An evening with my one true love

“The one constant through all the years, Ray, has been baseball. America
has rolled by like an army of steamrollers. It’s been erased like a
blackboard, rebuilt, and erased again. But baseball has marked the time.
This field, this game, is a part of our past, Ray. It reminds us of all
that once was good, and that could be again.”
–James Earl Jones, in “Field of Dreams”

After the last couple of days, with a Monday that had too much happening for my little brain to handle, and a Tuesday fighting with a laptop that was convinced I’d just invented wireless long-distance DSL (not to mention trying to deal with the sudden flood of pictures from my past), I needed to get away. I needed to spend some time with the love of my life.
I can’t help it. I’m a romantic fool. When I want to escape, I try, somehow, some way, to a broadcast of my beloved Kansas City Royals. At the very least, I turn on ESPN’s gamecast on the Web and follow the game, and usually they break my heart yet again.

I was going to say it’s my own damn fault, but maybe it’s not. I can’t help what I am. I’m Scottish. Clan Farquharson. Our motto: “Fide et Fortitudine.” That’s Gaelic for “Fidelity with fortitude.” Today we might say, “Loyalty with guts.” That’s why I’m a Royals fan in St. Louis. Or at least that sounds good.

In my younger days, I’d go out and play myself. I never was all that good, but I poured every last drop of my heart and soul into playing the game, and I’ve got enough of both that I didn’t spend too much time on the bench. My coaches always knew I’d give 200 percent if I had it, or, more likely, I’d die trying.

And I miss my younger days, the days when I was naive enough to think that baseball was life, the days when my biggest concern was whether I’d be playing left field or second base the next game. Well, the days when I could play honest-to-goodness baseball are long gone. But when I got wind of a softball team being organized at work, I signed up.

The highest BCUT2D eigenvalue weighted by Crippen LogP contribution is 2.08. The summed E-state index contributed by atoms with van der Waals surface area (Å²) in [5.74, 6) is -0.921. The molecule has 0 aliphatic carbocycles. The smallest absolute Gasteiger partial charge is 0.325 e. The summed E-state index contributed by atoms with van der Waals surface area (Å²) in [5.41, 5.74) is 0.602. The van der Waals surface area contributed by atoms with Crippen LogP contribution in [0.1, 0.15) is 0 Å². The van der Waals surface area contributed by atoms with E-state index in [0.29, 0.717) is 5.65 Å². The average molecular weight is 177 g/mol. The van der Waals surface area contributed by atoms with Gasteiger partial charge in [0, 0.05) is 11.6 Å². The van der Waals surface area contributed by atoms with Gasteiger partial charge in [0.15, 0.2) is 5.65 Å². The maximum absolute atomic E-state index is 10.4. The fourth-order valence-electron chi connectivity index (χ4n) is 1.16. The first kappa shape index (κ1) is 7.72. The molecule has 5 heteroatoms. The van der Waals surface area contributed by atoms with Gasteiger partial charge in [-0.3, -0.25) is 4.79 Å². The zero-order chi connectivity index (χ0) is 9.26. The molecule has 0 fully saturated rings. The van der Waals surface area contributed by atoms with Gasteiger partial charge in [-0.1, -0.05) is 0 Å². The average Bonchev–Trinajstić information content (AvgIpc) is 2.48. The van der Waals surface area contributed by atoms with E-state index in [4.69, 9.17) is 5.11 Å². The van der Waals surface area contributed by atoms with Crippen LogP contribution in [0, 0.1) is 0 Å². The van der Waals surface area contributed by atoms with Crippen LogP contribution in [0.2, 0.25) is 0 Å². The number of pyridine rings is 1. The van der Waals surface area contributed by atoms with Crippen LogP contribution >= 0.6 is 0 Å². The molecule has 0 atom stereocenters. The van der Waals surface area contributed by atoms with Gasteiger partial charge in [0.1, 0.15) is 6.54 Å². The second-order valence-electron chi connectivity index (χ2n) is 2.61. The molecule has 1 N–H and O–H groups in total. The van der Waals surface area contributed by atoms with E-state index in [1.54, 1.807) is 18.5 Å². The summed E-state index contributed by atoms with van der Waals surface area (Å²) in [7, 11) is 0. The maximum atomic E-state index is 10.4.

Our first practice was yesterday. I’ve played in exactly two softball games since 1996. By 1996, by skills had deterriorated to the point that I was strictly a second-string catcher. I could still hit, but I was a contact hitter with limited speed, and in the field I had limited range and my glove skills were shot. And my greatest skill as a catcher, by far, was talking up the pitcher and getting on the opposing team’s nerves.

Well, I’m probably in worse shape now than I was then, but, betting that my peers have deterriorated more than I have over the past five years (a fairly safe bet, seeing as I’ve pretty much always laid off the beer), I’m attempting a comeback anyway.

Practice went well. In a three-inning practice game, I went two for two with a pair of singles. The first was a close play at first, or should have been, but the first baseman didn’t handle the throw. I ran to second, but the second baseman fumbled, and by the time the shortstop managed to get to the ball, I was rounding third. What the heck, I thought, and I kept on going. The shortstop fired to the plate, the catcher took the throw cleanly, turned, and just managed to nick my lower right leg with the tag a half-step from the plate. Some people thought I was safe, but he got me.